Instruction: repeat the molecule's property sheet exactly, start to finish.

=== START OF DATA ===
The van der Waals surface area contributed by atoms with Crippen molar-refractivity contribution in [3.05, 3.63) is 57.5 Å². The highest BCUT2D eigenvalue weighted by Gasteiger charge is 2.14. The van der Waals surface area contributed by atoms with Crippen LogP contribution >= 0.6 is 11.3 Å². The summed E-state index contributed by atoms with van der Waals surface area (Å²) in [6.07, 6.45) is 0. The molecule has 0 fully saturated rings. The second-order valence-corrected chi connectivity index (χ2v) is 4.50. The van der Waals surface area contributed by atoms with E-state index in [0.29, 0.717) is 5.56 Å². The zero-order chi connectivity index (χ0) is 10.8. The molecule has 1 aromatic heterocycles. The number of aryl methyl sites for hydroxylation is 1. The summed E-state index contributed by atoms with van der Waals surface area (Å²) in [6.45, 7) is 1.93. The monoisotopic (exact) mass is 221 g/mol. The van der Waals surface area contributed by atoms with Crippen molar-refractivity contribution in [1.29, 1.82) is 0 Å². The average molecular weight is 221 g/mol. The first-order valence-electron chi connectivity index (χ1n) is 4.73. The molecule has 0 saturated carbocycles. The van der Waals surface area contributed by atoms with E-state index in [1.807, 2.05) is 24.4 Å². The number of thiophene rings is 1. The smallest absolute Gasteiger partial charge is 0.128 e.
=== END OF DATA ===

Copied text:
The van der Waals surface area contributed by atoms with Crippen molar-refractivity contribution in [3.05, 3.63) is 57.5 Å². The highest BCUT2D eigenvalue weighted by Gasteiger charge is 2.14. The van der Waals surface area contributed by atoms with Crippen LogP contribution >= 0.6 is 11.3 Å². The summed E-state index contributed by atoms with van der Waals surface area (Å²) in [6.07, 6.45) is 0. The molecule has 0 fully saturated rings. The second-order valence-corrected chi connectivity index (χ2v) is 4.50. The van der Waals surface area contributed by atoms with E-state index in [0.29, 0.717) is 5.56 Å². The zero-order chi connectivity index (χ0) is 10.8. The molecule has 1 aromatic heterocycles. The number of aryl methyl sites for hydroxylation is 1. The summed E-state index contributed by atoms with van der Waals surface area (Å²) in [6.45, 7) is 1.93. The monoisotopic (exact) mass is 221 g/mol. The van der Waals surface area contributed by atoms with Crippen molar-refractivity contribution in [1.29, 1.82) is 0 Å². The average molecular weight is 221 g/mol. The first-order valence-electron chi connectivity index (χ1n) is 4.73. The molecule has 0 saturated carbocycles. The van der Waals surface area contributed by atoms with E-state index in [1.807, 2.05) is 24.4 Å². The number of thiophene rings is 1. The smallest absolute Gasteiger partial charge is 0.128 e.